April 14, 2013

Gardening Class at Wellspring Organic Farm

My first visit to Wellspring was yesterday for a gardening class.  I drove through snow to get there but by the time the indoor portion of the class had ended, the sun had come out and it was a little warmer for the farm tour.  Can you tell that it rained for five days straight here?

Inside we learned about the importance of soil, how to deter rabbits, the benefits of raised beds, why you shouldn't dig in wet soil, why it's beneficial to add compost (organic matter) and mulch (straw, paper, cardboard) to the soil and finally how to get seeds started.

Outside we toured a greenhouse and hoop houses.  You can see abandoned cold frames on the left in the photo below, which are no longer necessary due to the addition of hoop houses.

Love seeing all the seeds coming to life in the greenhouse!

It was a chilly 38 degrees when we were doing our farm tour and I was amazed at how much warmer the greenhouse and hoop houses were.  I can definitely see why plants thrive in there and why they're critical in Wisconsin's climate.

Over the winter, one of the hoop houses was filled with greens.  We were encouraged to taste the spinach, which was sweet and delicious.

Mary Ann Ihm founded Wellspring 30 years ago and she co-taught the class along with Francie Szostak.  Mary Ann is pictured below holding her favorite garden tool.  Everyone was amazed when she said that she does all the soil work needed with a garden fork.

For more information about Wellspring, there's a great blog post on Farm to Table Wisconsin.  I've heard people complain that Wellspring is too far away to visit and while it is quite far, especially from the south side of Milwaukee, I think it's worth the trip.

I listened to a Betty White audiobook for my 1 1/2 hour round-trip drive, which made time pass very quickly.  I highly recommend the book and the audiobook is even better because it's read by the author.

Two great resources were mentioned in the class, the book How to Grow More Vegetables by John Jeavons and Purple Cow Organics for both soil and compost, which is based in Middleton, Wisconsin but sold at many places in the Milwaukee area.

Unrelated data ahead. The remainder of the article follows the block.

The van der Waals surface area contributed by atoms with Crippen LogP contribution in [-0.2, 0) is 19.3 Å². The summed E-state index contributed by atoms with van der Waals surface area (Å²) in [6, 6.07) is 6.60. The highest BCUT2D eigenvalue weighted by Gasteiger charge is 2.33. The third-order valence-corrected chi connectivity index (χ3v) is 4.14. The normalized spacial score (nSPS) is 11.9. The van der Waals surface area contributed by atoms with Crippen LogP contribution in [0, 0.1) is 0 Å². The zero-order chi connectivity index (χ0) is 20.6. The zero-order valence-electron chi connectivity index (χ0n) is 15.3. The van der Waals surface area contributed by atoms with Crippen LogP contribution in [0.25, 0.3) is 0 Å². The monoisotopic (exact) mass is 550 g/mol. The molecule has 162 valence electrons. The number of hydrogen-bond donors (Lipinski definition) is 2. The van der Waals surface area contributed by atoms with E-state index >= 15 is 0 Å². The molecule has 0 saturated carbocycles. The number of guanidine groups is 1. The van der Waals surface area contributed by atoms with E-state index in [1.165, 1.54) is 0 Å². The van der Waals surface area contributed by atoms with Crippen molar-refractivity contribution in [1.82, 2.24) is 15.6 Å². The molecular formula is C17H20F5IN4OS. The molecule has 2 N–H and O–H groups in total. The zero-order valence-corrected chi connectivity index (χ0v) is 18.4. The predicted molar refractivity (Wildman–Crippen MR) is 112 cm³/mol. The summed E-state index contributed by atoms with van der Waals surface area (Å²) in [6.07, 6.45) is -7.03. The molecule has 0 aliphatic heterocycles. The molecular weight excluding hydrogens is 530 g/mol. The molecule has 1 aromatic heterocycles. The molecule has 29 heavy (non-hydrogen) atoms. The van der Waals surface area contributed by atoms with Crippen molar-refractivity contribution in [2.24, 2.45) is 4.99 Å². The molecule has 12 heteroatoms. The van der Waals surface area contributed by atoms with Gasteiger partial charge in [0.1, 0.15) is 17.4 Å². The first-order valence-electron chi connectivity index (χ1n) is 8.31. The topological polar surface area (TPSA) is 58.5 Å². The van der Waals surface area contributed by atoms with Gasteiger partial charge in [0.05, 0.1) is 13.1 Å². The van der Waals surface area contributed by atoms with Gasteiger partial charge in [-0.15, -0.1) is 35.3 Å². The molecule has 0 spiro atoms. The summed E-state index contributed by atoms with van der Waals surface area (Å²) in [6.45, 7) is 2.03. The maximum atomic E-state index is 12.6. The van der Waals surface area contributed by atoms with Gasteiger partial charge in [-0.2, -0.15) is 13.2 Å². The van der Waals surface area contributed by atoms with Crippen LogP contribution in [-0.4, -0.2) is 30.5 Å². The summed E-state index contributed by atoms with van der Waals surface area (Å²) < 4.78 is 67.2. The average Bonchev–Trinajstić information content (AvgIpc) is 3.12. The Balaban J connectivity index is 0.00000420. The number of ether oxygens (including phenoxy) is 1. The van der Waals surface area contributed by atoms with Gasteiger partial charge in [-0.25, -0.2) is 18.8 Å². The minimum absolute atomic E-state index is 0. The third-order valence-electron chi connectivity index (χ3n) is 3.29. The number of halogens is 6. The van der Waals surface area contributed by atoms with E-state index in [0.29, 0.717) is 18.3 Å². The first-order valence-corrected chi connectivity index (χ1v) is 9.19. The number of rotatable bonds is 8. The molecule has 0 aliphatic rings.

I came back from the class inspired and ready to start my garden!  So the timing of a Facebook post last night from Slow Food WiSE regarding a Vegetable Plant Kit with Ark of Taste heirloom vegetables was perfect.

I immediately ordered a kit which is available for pickup at the Village Green Street Fair on June 1st in Wauwatosa.  The kit includes 6 organic heirloom vegetable plants:
  • Aunt Molly's Ground Cherry
  • Aunt Ruby's Green Tomato
  • Amish Paste Tomato
  • Beave Dam Pepper
  • Sheepnoe Pimento Pepper
  • Amish Deer Tongue Lettuce
Do you plan to garden this year?  I haven't decided if I'm going to do containers again or attempt raised beds for the first time.  I won't be starting from seeds this year, but next year I definitely plan to.


  1. Sounds like a great class. I didn't start any seeds this year (just hasn't felt like spring will get here), so I will need to revisit my gardening plans.

  2. Gardening is one thing I am totally clueless about so that sounds like a great class! Can't wait to see how your garden turns out!

  3. By utilizing chlorinated water, the microorganisms that were put in the dirt to secure the plant and the plants sustenance source in any case will likewise be slaughtered. Subsequently, horticulturists and agriculturists don't utilize chlorinated water when they inundate their harvests. www.southwestrda.org.uk/garden-maintenance-renovation-lawn-care/islington-n/